Kimberly Ariella Dueñas: We like to say that we have an Entwine love story. I didn’t grow up in a Latino community, so I often felt disconnected from that side of my identity. The only other Salvadorians I knew were my family members, so meeting Analucía, I was like, “There’s someone just like me! I don’t have to feel alone.” It was then that I decided that I wanted to dedicate my skill set and my strength to helping other people with intersectional identities belong.

A: Meeting Kimmy, I realized that what had been missing for me as an adult is what had been missing for me as a young child: An organization dedicated to Latin Jewry. 

Q: How did Jewtina develop out of your friendship?

A: I told Kimmy that I was in the early stages of founding a new organization, and I remember sitting in her apartment and brainstorming on how to expand Jewtina y Co.’s reach. She didn’t know it then, but this was my way of enticing her to join the team. And from there, we wondered together “What different values could help fulfill the organization’s mission?” A really big part of our origin story was collecting diverse Latin Jewish stories in order to raise awareness of our collective Latin-Jewish experience — that’s really how it started, back in 2019. I already had all the skills I needed. And thanks to previous touch-points with JDC and JDC Entwine, I had strong connections to the global Jewish community.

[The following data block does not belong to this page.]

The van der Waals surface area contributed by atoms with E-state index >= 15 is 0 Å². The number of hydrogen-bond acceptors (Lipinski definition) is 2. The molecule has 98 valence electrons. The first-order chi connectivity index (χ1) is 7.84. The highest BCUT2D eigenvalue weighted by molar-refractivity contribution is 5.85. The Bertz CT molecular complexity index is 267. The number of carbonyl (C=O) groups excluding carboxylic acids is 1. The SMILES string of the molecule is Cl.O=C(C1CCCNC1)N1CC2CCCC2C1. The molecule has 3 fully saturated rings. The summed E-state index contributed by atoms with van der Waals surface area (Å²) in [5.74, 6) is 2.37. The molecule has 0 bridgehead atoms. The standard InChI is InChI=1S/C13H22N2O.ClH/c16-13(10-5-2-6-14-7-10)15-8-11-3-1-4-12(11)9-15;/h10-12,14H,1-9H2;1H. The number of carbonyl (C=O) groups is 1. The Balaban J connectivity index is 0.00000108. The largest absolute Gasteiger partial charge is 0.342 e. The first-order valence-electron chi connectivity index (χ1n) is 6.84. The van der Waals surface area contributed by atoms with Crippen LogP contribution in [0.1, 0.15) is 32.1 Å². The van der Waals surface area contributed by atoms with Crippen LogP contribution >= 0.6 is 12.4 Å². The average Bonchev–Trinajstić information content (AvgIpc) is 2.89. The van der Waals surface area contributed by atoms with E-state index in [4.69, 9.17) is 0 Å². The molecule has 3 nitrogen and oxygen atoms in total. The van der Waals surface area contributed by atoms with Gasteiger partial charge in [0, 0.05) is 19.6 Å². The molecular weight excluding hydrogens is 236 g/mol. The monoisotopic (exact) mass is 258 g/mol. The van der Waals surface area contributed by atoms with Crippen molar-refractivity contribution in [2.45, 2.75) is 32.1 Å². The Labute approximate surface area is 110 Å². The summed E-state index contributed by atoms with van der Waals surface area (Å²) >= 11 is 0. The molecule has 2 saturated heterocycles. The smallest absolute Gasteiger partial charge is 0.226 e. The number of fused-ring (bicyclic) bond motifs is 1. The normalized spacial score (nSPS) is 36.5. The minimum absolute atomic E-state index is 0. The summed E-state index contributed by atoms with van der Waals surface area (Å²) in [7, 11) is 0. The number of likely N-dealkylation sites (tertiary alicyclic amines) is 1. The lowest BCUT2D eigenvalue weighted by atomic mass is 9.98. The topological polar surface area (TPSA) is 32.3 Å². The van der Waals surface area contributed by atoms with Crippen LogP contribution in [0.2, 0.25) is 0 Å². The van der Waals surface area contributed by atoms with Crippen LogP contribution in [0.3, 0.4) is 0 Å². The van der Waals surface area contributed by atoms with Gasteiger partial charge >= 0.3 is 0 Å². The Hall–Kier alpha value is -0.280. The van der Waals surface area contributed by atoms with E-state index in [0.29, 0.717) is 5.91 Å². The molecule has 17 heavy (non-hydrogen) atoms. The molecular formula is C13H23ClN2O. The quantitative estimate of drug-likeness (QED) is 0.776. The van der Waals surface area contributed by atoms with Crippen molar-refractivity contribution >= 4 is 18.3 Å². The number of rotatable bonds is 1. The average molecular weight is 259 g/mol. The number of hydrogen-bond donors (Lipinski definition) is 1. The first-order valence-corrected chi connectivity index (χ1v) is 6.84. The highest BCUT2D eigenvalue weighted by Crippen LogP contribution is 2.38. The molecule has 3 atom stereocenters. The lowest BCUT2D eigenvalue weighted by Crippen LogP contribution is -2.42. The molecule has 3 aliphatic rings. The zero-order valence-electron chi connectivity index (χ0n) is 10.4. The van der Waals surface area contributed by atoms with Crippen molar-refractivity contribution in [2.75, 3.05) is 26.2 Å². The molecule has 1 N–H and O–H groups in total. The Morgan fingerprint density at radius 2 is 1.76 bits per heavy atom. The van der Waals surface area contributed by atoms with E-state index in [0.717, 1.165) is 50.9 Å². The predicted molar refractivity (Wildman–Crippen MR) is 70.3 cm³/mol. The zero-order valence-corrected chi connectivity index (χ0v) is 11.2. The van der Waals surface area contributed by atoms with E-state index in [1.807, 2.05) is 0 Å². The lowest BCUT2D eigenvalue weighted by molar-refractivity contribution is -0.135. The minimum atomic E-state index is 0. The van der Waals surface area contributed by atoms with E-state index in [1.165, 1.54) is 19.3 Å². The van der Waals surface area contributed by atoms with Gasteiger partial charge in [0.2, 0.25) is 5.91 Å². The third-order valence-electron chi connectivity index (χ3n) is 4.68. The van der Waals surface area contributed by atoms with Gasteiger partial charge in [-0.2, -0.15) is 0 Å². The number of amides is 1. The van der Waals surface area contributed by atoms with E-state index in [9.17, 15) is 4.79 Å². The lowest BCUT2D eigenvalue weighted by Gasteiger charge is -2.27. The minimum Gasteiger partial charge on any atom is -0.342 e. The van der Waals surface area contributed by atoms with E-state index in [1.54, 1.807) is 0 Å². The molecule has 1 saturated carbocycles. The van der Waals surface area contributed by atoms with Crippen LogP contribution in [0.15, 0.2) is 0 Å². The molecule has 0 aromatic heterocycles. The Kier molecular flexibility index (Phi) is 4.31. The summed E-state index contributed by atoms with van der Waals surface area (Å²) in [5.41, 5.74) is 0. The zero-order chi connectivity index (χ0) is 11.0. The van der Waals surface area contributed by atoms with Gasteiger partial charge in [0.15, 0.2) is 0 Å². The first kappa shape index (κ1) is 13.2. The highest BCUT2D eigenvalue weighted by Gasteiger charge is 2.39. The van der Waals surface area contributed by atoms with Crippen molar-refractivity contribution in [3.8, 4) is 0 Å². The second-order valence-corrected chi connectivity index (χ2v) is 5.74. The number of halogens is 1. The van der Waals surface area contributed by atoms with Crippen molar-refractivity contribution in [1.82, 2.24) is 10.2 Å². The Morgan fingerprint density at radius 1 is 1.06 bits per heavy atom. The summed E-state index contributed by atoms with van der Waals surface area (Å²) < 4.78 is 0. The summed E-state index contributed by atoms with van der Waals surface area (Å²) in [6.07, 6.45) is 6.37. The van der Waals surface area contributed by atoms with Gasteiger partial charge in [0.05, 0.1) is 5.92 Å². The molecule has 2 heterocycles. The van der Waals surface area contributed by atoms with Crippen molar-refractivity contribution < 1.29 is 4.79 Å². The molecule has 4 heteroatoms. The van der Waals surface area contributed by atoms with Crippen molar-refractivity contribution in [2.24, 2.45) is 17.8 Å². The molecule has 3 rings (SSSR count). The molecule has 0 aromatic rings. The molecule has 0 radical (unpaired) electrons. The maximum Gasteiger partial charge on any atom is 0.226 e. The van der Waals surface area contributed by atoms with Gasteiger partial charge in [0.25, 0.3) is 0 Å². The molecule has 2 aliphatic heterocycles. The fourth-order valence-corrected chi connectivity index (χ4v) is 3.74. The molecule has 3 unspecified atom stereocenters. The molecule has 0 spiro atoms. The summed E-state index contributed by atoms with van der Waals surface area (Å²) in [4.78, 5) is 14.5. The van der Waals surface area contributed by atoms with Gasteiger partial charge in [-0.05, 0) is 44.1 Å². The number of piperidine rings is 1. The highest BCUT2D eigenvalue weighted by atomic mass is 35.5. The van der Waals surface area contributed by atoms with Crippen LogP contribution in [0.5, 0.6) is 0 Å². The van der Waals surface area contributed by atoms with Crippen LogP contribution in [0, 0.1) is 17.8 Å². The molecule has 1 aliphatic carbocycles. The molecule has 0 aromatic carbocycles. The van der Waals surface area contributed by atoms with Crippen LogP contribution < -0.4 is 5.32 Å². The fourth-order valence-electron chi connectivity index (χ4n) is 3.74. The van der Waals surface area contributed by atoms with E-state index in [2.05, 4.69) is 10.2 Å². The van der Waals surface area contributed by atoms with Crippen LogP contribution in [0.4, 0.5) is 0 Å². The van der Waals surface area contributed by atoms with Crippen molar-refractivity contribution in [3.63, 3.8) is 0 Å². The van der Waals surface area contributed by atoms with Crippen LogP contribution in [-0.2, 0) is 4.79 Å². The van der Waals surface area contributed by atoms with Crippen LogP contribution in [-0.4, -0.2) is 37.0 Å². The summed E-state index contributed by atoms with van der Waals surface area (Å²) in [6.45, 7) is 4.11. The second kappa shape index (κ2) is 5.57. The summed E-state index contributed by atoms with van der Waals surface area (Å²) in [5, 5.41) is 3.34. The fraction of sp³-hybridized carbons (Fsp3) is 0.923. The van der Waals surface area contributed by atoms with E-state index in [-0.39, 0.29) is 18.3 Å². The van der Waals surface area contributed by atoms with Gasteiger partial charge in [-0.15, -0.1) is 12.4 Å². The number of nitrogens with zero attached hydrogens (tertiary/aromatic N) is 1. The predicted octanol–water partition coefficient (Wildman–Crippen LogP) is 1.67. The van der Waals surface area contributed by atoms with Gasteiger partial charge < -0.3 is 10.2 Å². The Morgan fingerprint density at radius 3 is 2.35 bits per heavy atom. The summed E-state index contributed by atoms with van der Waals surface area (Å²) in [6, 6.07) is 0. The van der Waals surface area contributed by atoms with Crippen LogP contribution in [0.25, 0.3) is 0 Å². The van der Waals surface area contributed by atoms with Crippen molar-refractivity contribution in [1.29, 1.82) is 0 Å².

K: When we started really talking about Jewtina, much of our thinking was inspired by our work as Entwine Community Representatives, along with skills we had pulled from being Jewish educators. Our mind and our hearts rallied around what this could be, and it was definitely inspired by our experiences through Entwine.